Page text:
Fernando Alonso believes Formula 1 needs "the big names fighting for the championships" to make it more appealing to fans.
2017 is set to see a change in regulations to increase the speeds of the cars via increased downforce and mechanical grip. With McLaren currently languishing towards the back of the midfield despite two world champion drivers, Alonso believes the biggest names in F1 need to be able to show their worth.
"Well I think we need to wait and see, maybe finalise the rules because there have been some up and downs in terms of confirming the final thing," Alonso said. "I think it is going in the right direction, we need to make the cars faster and the show better.
"We’ve been remembering for the last week the race in Imola in 2005 with Michael [Schumacher] and me and then in 2006 with the opposite result, both very interesting races. There were three or four overtakes in the whole race and it’s considered one of the best shows.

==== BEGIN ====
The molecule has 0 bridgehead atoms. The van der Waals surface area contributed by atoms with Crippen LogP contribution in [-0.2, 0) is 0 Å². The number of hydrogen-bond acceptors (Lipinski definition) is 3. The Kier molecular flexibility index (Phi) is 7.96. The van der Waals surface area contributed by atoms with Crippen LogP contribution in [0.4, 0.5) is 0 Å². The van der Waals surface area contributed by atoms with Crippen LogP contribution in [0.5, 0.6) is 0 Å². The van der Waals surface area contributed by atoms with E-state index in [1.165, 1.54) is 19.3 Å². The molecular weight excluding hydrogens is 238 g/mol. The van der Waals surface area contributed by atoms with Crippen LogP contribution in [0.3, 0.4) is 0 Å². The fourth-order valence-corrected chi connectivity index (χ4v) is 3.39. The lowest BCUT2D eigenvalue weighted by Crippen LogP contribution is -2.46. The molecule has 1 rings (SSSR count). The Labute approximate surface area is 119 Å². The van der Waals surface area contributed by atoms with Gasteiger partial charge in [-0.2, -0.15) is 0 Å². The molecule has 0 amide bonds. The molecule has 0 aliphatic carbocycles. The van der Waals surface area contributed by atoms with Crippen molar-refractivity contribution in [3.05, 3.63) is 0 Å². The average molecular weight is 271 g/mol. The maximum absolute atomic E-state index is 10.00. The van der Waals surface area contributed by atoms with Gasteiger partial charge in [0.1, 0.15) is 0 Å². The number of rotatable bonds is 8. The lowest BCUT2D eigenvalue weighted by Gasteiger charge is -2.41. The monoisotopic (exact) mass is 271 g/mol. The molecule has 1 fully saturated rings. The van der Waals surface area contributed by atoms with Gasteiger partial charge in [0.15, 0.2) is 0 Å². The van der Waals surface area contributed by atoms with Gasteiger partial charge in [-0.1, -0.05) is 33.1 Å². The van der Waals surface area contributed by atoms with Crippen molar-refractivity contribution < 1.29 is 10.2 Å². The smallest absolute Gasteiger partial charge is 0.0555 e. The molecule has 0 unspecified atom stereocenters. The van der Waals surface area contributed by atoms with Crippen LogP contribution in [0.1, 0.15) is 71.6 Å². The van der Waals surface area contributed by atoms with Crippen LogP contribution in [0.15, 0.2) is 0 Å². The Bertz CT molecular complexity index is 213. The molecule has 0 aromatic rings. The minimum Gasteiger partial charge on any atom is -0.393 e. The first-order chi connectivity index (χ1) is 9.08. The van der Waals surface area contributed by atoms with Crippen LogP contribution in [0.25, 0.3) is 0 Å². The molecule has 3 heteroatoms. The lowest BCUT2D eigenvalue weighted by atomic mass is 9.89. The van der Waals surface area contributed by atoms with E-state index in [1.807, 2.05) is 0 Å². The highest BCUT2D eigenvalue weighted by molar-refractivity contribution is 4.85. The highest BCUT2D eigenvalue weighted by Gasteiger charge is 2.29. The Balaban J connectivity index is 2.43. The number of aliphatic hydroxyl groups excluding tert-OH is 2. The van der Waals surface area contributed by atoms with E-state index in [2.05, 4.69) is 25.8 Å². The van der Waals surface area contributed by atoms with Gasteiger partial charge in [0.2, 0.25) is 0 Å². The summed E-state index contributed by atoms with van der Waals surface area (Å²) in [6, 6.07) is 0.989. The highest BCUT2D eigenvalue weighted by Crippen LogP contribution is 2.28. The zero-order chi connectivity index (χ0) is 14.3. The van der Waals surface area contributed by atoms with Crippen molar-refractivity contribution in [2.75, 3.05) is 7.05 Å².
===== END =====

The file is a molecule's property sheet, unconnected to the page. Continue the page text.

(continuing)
"I don’t think that we need to put that much attention on the overtaking and following cars and things like that because before it was as difficult as it is now, or even more, and the races were great.
"We just need the fastest cars to produce a good show, we need to put some noise in the cars, some good battles and the big names fighting for the championships. That will improve the show.
"If in football you put Barcelona-[Real] Madrid for the championship everyone is watching the television. If you put, with all the respects, two small teams that no-one knows the people from those towns will watch the game but no-one else.
"It’s what’s happening a little bit now, it’s not real competition and you have the hands tied sometimes. I can have the best day of my life and have a magic lap on Saturday because God came and I did a fantastic lap but instead of P13 I will be P11 -- no-one will notice that on television.
"It’s a very unique sport on that, if someone has a magic night in the NBA and scores 70 points it will be his night. Here, you have a fantastic day or a bad day and it’s completely unnoticed."